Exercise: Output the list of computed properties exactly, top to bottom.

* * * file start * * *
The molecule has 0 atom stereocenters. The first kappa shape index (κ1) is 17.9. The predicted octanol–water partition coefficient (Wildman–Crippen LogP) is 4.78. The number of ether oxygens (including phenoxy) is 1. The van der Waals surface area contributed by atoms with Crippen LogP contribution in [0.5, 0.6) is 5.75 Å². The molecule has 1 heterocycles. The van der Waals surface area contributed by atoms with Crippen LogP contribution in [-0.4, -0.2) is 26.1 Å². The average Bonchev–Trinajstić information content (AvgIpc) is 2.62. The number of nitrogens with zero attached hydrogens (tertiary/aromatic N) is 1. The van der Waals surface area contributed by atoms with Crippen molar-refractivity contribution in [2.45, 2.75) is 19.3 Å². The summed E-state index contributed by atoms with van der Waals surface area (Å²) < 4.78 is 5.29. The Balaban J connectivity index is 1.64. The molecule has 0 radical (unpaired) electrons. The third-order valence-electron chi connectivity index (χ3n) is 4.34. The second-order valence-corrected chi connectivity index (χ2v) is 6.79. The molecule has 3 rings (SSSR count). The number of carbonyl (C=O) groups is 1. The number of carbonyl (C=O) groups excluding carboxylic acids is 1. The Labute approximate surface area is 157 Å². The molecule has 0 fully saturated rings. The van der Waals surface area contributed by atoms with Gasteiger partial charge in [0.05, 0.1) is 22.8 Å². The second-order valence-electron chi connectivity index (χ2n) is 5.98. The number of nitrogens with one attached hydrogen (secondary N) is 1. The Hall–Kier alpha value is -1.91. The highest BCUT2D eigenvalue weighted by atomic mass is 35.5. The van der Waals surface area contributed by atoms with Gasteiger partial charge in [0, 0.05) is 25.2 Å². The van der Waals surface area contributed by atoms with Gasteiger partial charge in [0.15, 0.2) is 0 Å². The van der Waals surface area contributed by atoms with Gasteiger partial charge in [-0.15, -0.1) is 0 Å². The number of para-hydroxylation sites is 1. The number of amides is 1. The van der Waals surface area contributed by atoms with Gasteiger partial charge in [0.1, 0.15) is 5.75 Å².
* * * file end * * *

The molecule has 0 atom stereocenters. The first kappa shape index (κ1) is 17.9. The predicted octanol–water partition coefficient (Wildman–Crippen LogP) is 4.78. The number of ether oxygens (including phenoxy) is 1. The van der Waals surface area contributed by atoms with Crippen LogP contribution in [0.5, 0.6) is 5.75 Å². The molecule has 1 heterocycles. The van der Waals surface area contributed by atoms with Crippen LogP contribution in [-0.4, -0.2) is 26.1 Å². The average Bonchev–Trinajstić information content (AvgIpc) is 2.62. The number of nitrogens with zero attached hydrogens (tertiary/aromatic N) is 1. The van der Waals surface area contributed by atoms with Crippen molar-refractivity contribution in [2.45, 2.75) is 19.3 Å². The summed E-state index contributed by atoms with van der Waals surface area (Å²) < 4.78 is 5.29. The Balaban J connectivity index is 1.64. The molecule has 0 radical (unpaired) electrons. The third-order valence-electron chi connectivity index (χ3n) is 4.34. The second-order valence-corrected chi connectivity index (χ2v) is 6.79. The molecule has 3 rings (SSSR count). The number of carbonyl (C=O) groups is 1. The number of carbonyl (C=O) groups excluding carboxylic acids is 1. The Labute approximate surface area is 157 Å². The molecule has 0 fully saturated rings. The van der Waals surface area contributed by atoms with Gasteiger partial charge in [0.05, 0.1) is 22.8 Å². The second-order valence-electron chi connectivity index (χ2n) is 5.98. The number of nitrogens with one attached hydrogen (secondary N) is 1. The Hall–Kier alpha value is -1.91. The highest BCUT2D eigenvalue weighted by atomic mass is 35.5. The van der Waals surface area contributed by atoms with Gasteiger partial charge in [0, 0.05) is 25.2 Å². The van der Waals surface area contributed by atoms with Gasteiger partial charge in [0.15, 0.2) is 0 Å². The van der Waals surface area contributed by atoms with Gasteiger partial charge in [-0.15, -0.1) is 0 Å². The number of para-hydroxylation sites is 1. The number of amides is 1. The van der Waals surface area contributed by atoms with Gasteiger partial charge in [0.1, 0.15) is 5.75 Å².